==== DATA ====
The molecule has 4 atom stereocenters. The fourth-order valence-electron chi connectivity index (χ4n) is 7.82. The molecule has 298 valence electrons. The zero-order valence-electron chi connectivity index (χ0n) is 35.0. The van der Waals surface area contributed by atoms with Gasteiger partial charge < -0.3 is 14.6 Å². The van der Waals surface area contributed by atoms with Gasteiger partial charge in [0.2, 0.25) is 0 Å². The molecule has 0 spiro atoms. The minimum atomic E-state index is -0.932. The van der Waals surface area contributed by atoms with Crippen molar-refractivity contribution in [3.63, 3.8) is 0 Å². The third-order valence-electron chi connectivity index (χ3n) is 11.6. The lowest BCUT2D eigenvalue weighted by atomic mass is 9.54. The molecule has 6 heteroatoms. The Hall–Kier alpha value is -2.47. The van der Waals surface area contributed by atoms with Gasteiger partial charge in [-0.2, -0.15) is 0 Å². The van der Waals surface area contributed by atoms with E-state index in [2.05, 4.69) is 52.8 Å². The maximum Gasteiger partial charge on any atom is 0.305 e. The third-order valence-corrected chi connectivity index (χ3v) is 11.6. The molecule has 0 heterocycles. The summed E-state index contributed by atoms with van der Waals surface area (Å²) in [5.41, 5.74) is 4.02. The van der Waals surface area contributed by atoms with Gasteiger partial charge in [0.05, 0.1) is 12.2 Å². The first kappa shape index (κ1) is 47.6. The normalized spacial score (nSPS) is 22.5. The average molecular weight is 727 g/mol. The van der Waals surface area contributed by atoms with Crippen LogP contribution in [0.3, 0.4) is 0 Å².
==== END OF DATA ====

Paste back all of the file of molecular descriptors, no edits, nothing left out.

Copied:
The molecule has 4 atom stereocenters. The fourth-order valence-electron chi connectivity index (χ4n) is 7.82. The molecule has 298 valence electrons. The zero-order valence-electron chi connectivity index (χ0n) is 35.0. The van der Waals surface area contributed by atoms with Gasteiger partial charge < -0.3 is 14.6 Å². The van der Waals surface area contributed by atoms with Gasteiger partial charge in [0.2, 0.25) is 0 Å². The molecule has 0 spiro atoms. The minimum atomic E-state index is -0.932. The van der Waals surface area contributed by atoms with Crippen molar-refractivity contribution in [3.63, 3.8) is 0 Å². The third-order valence-electron chi connectivity index (χ3n) is 11.6. The lowest BCUT2D eigenvalue weighted by atomic mass is 9.54. The molecule has 6 heteroatoms. The Hall–Kier alpha value is -2.47. The van der Waals surface area contributed by atoms with Gasteiger partial charge in [-0.2, -0.15) is 0 Å². The van der Waals surface area contributed by atoms with E-state index in [2.05, 4.69) is 52.8 Å². The maximum Gasteiger partial charge on any atom is 0.305 e. The third-order valence-corrected chi connectivity index (χ3v) is 11.6. The molecule has 0 heterocycles. The summed E-state index contributed by atoms with van der Waals surface area (Å²) in [5.41, 5.74) is 4.02. The van der Waals surface area contributed by atoms with Gasteiger partial charge in [0.05, 0.1) is 12.2 Å². The first kappa shape index (κ1) is 47.6. The normalized spacial score (nSPS) is 22.5. The average molecular weight is 727 g/mol. The van der Waals surface area contributed by atoms with Crippen LogP contribution in [0.3, 0.4) is 0 Å².